in FDCA prosecutions
In reviewing any model jury instructions and charging documents, be aware
that the Ninth Circuit in 2002 held that "materiality" is an element of
a felony offense under 21 U.S.C. § 333(a)(2). United States v.
Watkins, 278 F.3d 961 (9th Cir. 2002). The opinion follows Neder v.
United States, 527 U.S. 1 (1999), and disagrees with United States v.
Jorgensen, 144 F.3d 550 (8th Cir. 1998), which interprets an analogous
statute as not imposing a "materiality" requirement. Watkins, like
Neder, relies on the common law meaning of "fraud" and "mislead."|
The same issue was before the Seventh Circuit in United States v.
Bhutani, 266 F.3d 661 (7th Cir. 2001), cert. den., 122 S. Ct. 2587
(2002). However, the Seventh Circuit did not address the issue, so
Watkins is the first post-Neder FDCA opinion on "materiality."
In Jorgensen, the Eighth Circuit rejected a materiality requirement for
the Federal Meat Inspection Act, which is a statute modeled on the FDCA.
Watkins, on the other hand, held that "materiality must be proven as an
element of the offense under either a theory of intent to defraud or a theory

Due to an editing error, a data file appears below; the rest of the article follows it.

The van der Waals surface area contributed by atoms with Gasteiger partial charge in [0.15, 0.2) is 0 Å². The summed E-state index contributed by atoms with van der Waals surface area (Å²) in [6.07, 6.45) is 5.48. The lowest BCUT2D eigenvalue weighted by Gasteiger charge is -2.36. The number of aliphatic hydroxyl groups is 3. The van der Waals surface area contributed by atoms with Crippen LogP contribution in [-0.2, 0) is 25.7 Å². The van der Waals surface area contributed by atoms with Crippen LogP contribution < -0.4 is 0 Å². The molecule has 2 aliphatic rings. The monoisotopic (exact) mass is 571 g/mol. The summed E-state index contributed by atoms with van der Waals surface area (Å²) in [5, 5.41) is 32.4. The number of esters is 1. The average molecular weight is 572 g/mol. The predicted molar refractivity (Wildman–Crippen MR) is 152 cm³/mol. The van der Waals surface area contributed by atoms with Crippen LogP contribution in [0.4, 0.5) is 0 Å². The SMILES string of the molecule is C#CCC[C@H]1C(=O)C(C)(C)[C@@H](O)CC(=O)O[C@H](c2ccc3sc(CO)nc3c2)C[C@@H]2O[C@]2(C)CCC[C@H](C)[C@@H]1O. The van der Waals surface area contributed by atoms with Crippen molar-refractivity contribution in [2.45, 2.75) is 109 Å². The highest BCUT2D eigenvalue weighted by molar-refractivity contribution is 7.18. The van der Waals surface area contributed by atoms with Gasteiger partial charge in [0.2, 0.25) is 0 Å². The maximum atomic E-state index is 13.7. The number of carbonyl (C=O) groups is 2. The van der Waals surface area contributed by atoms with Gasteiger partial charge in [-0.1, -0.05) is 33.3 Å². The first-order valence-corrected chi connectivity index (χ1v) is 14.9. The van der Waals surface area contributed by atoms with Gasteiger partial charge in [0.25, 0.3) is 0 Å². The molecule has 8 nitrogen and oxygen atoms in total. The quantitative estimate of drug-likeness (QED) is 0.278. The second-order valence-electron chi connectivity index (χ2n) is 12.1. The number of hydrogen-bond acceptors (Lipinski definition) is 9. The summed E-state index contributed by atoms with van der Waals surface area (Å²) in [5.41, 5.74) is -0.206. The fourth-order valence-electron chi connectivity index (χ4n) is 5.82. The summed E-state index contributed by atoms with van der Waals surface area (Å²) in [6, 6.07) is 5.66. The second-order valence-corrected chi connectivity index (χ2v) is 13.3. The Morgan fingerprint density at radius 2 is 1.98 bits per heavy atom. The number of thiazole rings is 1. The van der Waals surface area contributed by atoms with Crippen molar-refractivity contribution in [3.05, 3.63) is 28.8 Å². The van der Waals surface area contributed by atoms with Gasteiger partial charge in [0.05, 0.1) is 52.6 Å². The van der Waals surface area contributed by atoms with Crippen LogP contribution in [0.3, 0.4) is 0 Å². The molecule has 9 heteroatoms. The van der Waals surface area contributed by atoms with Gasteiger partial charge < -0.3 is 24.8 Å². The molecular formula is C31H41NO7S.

of intent to mislead." Id. at 963.
This result dictates how "intent to defraud or mislead" must be approached
in districts in the Ninth Circuit. Moreover, care must be exercised in
dealing with "materiality" elsewhere. Because felony prosecutions generally
involve material falsehoods, the safer course is to include "materiality"
allegations in indictments and in jury instructions. (With respect to any
existing cases in which Watkins is used to challenge an indictment or
conviction, please consult with the Office of Consumer Litigation for briefs
and analysis of the "materiality" issue in the FDCA context. There are
arguments why "materiality" need not be a separate element under the FDCA.)
[cited in USAM 4-8.205]
[Added November 2002]